I have fond memories from my childhood of spending time at my aunt and uncle’s sugar shack. Sure, all kids like sweet, sticky maple syrup, but the memories are about the carefree nature of those outdoor days.
It’s as though the cold didn’t affect us. We would run and play in the forest while the adults were gathered at the shack. Ski-doo rides. Sleigh rides. *Pretending* to help. There was always music playing. Fiddle. Accordion. Guitar. The entire forest came alive.
From the outside, it may even have looked chaotic. From the inside, it was pure bliss. I’m sure that there was yelling, fighting, parental reprimand. Funny how memory can be selective like that.
So clearly, I’m no longer an 8-year old girl running carefree through the woods with her bazillion cousins and cousins of cousins, but one thing can take me right back to that happy place. Maple taffy on snow. There is nothing else out there that compares to this gooey treat.
If you want to be elevated from Coolest-Mom-E-VAH to the ‘Sickest’-Mom-on-the-block head straight to the liquid gold.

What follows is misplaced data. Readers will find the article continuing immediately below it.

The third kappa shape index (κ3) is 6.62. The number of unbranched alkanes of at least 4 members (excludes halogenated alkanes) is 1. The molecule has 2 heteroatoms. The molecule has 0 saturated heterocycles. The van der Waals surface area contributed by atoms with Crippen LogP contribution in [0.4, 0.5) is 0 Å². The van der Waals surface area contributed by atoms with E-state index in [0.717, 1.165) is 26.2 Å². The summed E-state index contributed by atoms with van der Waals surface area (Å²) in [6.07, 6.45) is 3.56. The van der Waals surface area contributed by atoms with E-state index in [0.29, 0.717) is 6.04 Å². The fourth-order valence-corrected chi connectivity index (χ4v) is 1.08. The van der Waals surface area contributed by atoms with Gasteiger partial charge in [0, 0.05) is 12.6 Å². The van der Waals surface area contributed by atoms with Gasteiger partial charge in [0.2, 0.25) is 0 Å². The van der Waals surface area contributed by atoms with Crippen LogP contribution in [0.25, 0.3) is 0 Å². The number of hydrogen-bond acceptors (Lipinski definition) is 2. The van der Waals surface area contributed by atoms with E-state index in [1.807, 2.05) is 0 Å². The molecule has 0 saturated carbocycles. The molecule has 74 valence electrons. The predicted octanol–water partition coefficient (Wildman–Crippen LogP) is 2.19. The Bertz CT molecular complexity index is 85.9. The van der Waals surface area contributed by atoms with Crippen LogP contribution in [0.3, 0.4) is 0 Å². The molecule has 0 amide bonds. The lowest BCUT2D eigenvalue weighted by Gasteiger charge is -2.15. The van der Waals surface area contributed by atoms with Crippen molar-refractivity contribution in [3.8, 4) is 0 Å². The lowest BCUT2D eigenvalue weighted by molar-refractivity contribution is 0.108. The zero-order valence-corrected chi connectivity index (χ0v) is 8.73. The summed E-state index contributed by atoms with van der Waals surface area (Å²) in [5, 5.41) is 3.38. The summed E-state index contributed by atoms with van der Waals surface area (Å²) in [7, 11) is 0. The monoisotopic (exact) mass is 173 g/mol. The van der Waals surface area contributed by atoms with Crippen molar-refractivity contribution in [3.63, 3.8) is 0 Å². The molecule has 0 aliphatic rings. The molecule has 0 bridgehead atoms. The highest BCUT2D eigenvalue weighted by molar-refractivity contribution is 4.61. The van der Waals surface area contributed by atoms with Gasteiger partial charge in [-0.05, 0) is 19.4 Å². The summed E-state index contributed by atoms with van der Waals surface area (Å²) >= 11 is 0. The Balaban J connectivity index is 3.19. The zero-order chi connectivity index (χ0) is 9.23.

How to Make Maple Taffy on Snow
- Pure maple syrup aka liquid gold
Fill a large shallow container (baking sheet with a lip, lasagna pan, etc.) with lightly compacted snow. Leave it outside or place in the freezer while you boil the syrup in a saucepan.
Boil maple syrup for about ten minutes. If using a candy thermometer, it should read 115 °C (238 °F) for perfect taffy.
Remove from heat and test on snow to check for consistency. If it is too hard, add a little water and stir to combine. If it is too liquid, return to heat and boil some more. As you can see, this is a forgiving recipe *wink*
Transfer to a Pyrex measuring cup for easy pouring or use a metal spoon to pour the boiling syrup over the snow in long strips.
Wait 30 seconds (You may have difficulty holding back the kiddos at this point).
Give everyone a wooden Popsicle stick and start rolling. I cannot stand the taste of the iconic wooden stick, so I just roll mine on a spoon.
These won’t keep, so get lickin’!
Adapted from Ricardo Cuisine
Photo credits: Joanne Duchesne
Image source: White Meadows Farms